DAMLHub Flowable keepAlive setting

Hello, we have a java application that listens using “getTransactionTrees” for specific transactions for external processing. When running on sandbox the Flowable thread seems to stay open forever(I have tested it up to 30 min between transactions), but when connected to DAMLHub it seems to only stay open 5 min between transactions before any new transactions do not fire. If I restart the application the it of course sees the new transactions and processes them. I have tried to change both the idleTimeout and keepAliveTime settings on a NettyChannelBuilder and neither seemed to change the 5 min. Is there some other setting that I’m missing or is this just a limitation of DAMLHub that we need to solve for? Thanks.

For performance reasons, we can’t keep connections open indefinitely that do not have any traffic flowing. Depending on what sits between your client and Daml Hub (or any ledger implementation), it’s also not uncommon for intermediate proxies and/or firewalls to also close connections with no activity.

I definitely recommend planning for disconnects anyway, because those could happen for any reason. You may also want to consider uploading a trigger if the specific thing you’re trying to do can be handled purely by looking at the state of the ledger alone.

1 Like

Yeah we handle disconnects so that’s not a problem. This doesn’t seem to throw anything when it stop listening though. Is there something I need to do so that it throws something when it stops? Code looks like its running just fine still, its just when a new event happens it doesn’t kick off after the 5 min. I would hate to have to base it off a timer to check if there are any new events.

That problem is essentially why we disconnect after a few minutes of idle activity; in the absence of any traffic, neither side can determine whether a connection is actually open.

These are some design proposals on the gRPC libraries to try to balance the competing concerns of keeping clients connected while not overwhelming servers:

An admittedly brute-force way of keeping the connection open would be to simply send traffic periodically; it could be something as simple as a periodic TransactionService.GetLedgerEndRequest (which is relatively cheap) just to convince both the client stack and the server (here, Daml Hub), that the connection is still alive and being used.

Separately we’ll take a look to see if there are things we can do from our side to improve this, including recommended settings on the client.

1 Like

Thank you! These suggestions will deff help get me down the right path.

Can you help me understand what the problem is here and how you detected it?

Does the following match what happened:

  • you start to read transactions from a Daml Hub Ledger API server connection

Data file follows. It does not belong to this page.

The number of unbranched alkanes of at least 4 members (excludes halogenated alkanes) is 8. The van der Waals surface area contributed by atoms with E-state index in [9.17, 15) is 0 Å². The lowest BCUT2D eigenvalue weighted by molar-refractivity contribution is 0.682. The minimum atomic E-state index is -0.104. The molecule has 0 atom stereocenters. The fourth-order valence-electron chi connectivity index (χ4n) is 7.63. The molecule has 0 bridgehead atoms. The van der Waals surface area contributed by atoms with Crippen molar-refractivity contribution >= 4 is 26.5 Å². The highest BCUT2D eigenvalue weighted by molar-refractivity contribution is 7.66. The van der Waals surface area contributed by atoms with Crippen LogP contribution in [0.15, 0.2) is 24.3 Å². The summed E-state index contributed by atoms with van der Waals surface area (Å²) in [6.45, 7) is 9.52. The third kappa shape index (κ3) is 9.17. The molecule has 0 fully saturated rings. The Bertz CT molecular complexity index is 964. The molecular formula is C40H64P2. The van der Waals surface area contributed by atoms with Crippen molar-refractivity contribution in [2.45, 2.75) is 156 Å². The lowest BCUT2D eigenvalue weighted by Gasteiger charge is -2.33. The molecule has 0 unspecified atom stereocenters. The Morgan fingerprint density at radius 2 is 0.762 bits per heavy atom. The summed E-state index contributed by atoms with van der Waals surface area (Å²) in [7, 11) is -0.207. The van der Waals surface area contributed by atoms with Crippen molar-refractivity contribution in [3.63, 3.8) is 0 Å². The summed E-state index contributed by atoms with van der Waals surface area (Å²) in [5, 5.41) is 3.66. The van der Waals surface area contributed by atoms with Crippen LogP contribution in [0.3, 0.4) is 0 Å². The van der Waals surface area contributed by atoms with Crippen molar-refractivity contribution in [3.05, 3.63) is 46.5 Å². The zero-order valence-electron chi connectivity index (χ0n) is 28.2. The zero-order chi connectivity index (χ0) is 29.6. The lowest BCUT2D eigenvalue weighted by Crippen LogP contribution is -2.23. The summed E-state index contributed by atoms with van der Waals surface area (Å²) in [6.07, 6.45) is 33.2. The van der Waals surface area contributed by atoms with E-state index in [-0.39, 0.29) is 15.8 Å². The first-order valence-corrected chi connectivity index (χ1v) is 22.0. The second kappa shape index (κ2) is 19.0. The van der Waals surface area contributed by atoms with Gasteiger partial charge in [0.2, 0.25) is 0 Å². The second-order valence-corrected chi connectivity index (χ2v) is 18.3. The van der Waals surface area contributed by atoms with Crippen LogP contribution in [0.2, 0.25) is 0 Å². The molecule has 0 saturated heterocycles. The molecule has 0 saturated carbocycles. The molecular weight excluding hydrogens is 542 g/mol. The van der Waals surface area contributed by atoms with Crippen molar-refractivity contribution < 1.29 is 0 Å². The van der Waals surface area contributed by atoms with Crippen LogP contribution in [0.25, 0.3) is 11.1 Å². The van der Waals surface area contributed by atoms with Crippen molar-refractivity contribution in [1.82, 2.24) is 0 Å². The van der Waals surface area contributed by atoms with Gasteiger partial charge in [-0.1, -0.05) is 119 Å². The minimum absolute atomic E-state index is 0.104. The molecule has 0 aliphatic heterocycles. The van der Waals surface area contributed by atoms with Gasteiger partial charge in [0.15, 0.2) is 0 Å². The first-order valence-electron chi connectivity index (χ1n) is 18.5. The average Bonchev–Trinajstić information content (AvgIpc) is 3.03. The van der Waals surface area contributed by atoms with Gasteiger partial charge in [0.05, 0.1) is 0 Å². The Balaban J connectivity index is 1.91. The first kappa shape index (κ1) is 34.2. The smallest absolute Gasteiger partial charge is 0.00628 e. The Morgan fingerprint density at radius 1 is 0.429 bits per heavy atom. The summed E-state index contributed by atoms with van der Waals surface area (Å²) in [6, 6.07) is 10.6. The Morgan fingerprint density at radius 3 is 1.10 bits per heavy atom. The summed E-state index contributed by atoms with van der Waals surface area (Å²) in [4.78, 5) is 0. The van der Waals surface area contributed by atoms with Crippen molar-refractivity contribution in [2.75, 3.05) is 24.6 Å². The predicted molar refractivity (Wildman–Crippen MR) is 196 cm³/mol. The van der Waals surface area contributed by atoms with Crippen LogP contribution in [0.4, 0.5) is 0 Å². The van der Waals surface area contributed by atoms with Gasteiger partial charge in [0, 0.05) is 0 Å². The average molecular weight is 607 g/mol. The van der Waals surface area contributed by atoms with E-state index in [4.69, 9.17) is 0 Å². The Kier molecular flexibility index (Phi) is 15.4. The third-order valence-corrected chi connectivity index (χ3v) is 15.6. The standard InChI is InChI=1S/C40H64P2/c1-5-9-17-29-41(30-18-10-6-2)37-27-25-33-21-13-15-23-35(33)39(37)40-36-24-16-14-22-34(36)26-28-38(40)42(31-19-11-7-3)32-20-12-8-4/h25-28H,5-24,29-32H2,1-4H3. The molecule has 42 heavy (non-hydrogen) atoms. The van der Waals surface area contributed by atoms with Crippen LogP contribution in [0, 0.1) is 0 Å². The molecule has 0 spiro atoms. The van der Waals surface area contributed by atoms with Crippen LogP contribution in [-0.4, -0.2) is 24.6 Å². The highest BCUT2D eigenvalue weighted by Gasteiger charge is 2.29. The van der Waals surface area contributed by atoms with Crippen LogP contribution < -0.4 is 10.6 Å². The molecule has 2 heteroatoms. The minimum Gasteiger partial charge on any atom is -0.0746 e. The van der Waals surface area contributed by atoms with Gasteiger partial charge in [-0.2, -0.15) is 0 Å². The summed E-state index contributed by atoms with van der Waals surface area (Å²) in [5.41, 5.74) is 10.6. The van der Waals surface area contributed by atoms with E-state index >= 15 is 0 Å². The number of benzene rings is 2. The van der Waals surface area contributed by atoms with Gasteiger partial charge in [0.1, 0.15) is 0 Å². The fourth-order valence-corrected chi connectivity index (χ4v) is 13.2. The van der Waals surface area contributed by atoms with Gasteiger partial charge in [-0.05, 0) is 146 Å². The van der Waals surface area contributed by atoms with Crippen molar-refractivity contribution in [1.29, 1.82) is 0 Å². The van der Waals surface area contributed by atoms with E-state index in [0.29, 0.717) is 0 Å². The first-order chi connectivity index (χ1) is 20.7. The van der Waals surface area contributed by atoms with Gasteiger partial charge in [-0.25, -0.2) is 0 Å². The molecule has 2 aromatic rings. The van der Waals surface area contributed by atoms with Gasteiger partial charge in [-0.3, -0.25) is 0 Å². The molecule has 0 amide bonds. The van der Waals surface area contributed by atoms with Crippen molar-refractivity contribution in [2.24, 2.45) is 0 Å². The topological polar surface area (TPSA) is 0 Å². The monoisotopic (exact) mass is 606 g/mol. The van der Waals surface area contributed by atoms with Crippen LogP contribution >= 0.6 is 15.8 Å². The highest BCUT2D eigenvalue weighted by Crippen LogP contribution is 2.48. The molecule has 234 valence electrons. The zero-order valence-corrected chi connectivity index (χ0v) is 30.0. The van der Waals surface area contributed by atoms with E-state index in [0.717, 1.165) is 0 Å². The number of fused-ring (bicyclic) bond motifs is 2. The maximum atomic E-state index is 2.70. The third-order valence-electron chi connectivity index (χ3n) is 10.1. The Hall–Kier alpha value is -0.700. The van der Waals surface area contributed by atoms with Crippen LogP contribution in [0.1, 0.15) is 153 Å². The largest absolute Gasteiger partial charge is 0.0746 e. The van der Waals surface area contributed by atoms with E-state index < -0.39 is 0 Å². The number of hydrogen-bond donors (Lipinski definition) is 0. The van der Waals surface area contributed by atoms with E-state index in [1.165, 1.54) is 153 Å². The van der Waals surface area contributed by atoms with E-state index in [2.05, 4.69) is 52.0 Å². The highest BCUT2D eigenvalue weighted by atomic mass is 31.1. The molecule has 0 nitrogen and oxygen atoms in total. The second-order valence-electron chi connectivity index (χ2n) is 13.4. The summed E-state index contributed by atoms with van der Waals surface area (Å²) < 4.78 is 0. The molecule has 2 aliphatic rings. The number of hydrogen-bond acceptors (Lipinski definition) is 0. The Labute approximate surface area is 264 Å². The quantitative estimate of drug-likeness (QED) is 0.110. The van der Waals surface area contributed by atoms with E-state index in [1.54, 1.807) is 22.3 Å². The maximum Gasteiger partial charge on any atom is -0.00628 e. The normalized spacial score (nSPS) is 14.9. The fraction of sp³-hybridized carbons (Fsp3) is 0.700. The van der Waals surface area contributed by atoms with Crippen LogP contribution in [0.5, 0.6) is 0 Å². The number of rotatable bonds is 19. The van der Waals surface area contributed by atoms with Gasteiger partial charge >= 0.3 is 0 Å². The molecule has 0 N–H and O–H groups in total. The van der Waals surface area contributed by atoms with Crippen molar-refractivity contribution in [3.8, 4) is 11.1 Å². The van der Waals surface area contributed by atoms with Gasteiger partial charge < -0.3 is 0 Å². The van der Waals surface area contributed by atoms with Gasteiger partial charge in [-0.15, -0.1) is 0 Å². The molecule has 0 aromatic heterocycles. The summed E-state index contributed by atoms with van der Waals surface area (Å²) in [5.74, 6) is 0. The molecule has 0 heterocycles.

• some transactions start to flow in
  • no transactions flow in for (at least) 5 more minutes because there’s no actual relevant data to read
  • some command that should cause a transaction to pop up in the transaction stream is sent
  • the Flowable doesn’t receive anything and the onError handler doesn’t either

@dtanabe If the scenario I described above is what happened, then I’m confused. I would assume that if the server cuts down the connection (for any reason, including some idle timeout) the client would see at least that the connection has been closed (and the onError handler to be triggered). What am I getting wrong?

100% Correct. After the 5 min of inactivity the code is still running and when the new transaction comes through it is not popping up in the transaction stream and the “doOnError” method never fires at any point during that time frame.

1 Like

Thanks for the feedback, @RyanMedlen, it’s really appreciated.

@dtanabe I’m confused. How do you cut the connection? As mentioned before, regardless of the way in which the connection is closed, the error handler should be invoked and the Flowable terminated. Can you help understand under what circumstances this would not happen?

Another question, hopefully the last one: do you also have an onComplete handler? Does that also appear not be triggered?

I do not. Let me implement that and get back to you.

Another question: to what value did you set the keepAliveTime? I would assume than anything lower than 5 minutes (say, 1 minute) would send the keep alive signal with enough frequency to prevent the connection to be dropped on the Hub’s side. (gRPC doc)

I misunderstood what that setting did. I thought that was how long it would keep alive the connection not the frequency it would send a command to keep it alive. I will try setting it to 1 min and see if that works.

I implemented the “OnComplete” handler and it never got triggered.

1 Like

I will do some longer tests but I set the “keepAliveWithoutCalls” to true and “keepAliveTime” to 1 minute and it is working! Thank you for the support on this.

1 Like

@stefanobaghino-da So I did ran into a issue on the longer runs. I am handling onError so I’m not sure why thats throwing but I will dig deeper into that. So it’s not as easy as those settings overall. Seems to be a step in the right direction though.

io.reactivex.exceptions.OnErrorNotImplementedException: The exception was not handled due to missing onError handler in the subscribe() method call. Further reading: Error Handling · ReactiveX/RxJava Wiki · GitHub | io.grpc.StatusRuntimeException: INTERNAL: RST_STREAM closed stream. HTTP/2 error code: INTERNAL_ERROR